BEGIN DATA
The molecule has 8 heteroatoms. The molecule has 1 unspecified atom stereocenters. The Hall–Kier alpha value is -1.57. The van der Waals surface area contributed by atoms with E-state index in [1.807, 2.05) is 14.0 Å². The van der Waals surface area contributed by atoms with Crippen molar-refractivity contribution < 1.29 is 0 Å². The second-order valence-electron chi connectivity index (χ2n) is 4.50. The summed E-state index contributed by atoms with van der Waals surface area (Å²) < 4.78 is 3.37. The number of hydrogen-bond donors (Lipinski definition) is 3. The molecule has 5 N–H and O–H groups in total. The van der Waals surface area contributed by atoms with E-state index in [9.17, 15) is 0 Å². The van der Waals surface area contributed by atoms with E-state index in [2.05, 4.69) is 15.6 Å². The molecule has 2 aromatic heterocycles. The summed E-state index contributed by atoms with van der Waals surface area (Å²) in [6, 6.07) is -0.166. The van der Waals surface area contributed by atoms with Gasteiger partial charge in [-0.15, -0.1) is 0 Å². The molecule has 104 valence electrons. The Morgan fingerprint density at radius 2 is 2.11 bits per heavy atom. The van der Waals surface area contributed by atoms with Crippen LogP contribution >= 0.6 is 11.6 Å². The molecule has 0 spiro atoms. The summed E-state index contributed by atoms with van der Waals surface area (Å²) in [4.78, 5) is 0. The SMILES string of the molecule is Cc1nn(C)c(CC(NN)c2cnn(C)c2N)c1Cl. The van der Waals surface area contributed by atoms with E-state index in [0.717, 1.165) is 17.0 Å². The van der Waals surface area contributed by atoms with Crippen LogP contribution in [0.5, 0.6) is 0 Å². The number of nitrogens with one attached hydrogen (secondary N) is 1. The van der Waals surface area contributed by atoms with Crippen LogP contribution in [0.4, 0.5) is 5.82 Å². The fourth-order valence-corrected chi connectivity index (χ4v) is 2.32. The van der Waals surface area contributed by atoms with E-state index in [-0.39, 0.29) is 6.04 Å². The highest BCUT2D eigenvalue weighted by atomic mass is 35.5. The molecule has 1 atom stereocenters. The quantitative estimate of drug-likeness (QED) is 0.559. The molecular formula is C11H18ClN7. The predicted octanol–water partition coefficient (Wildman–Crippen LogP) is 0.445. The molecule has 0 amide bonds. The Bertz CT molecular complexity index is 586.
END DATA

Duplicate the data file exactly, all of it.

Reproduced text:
The molecule has 8 heteroatoms. The molecule has 1 unspecified atom stereocenters. The Hall–Kier alpha value is -1.57. The van der Waals surface area contributed by atoms with E-state index in [1.807, 2.05) is 14.0 Å². The van der Waals surface area contributed by atoms with Crippen molar-refractivity contribution < 1.29 is 0 Å². The second-order valence-electron chi connectivity index (χ2n) is 4.50. The summed E-state index contributed by atoms with van der Waals surface area (Å²) < 4.78 is 3.37. The number of hydrogen-bond donors (Lipinski definition) is 3. The molecule has 5 N–H and O–H groups in total. The van der Waals surface area contributed by atoms with E-state index in [9.17, 15) is 0 Å². The van der Waals surface area contributed by atoms with E-state index in [2.05, 4.69) is 15.6 Å². The molecule has 2 aromatic heterocycles. The summed E-state index contributed by atoms with van der Waals surface area (Å²) in [6, 6.07) is -0.166. The van der Waals surface area contributed by atoms with Gasteiger partial charge in [-0.15, -0.1) is 0 Å². The molecule has 104 valence electrons. The Morgan fingerprint density at radius 2 is 2.11 bits per heavy atom. The van der Waals surface area contributed by atoms with Crippen LogP contribution >= 0.6 is 11.6 Å². The molecule has 0 spiro atoms. The summed E-state index contributed by atoms with van der Waals surface area (Å²) in [4.78, 5) is 0. The SMILES string of the molecule is Cc1nn(C)c(CC(NN)c2cnn(C)c2N)c1Cl. The van der Waals surface area contributed by atoms with E-state index in [0.717, 1.165) is 17.0 Å². The van der Waals surface area contributed by atoms with Crippen LogP contribution in [0.5, 0.6) is 0 Å². The number of nitrogens with one attached hydrogen (secondary N) is 1. The van der Waals surface area contributed by atoms with Crippen LogP contribution in [0.4, 0.5) is 5.82 Å². The fourth-order valence-corrected chi connectivity index (χ4v) is 2.32. The van der Waals surface area contributed by atoms with E-state index in [-0.39, 0.29) is 6.04 Å². The highest BCUT2D eigenvalue weighted by atomic mass is 35.5. The molecule has 1 atom stereocenters. The quantitative estimate of drug-likeness (QED) is 0.559. The molecular formula is C11H18ClN7. The predicted octanol–water partition coefficient (Wildman–Crippen LogP) is 0.445. The molecule has 0 amide bonds. The Bertz CT molecular complexity index is 586.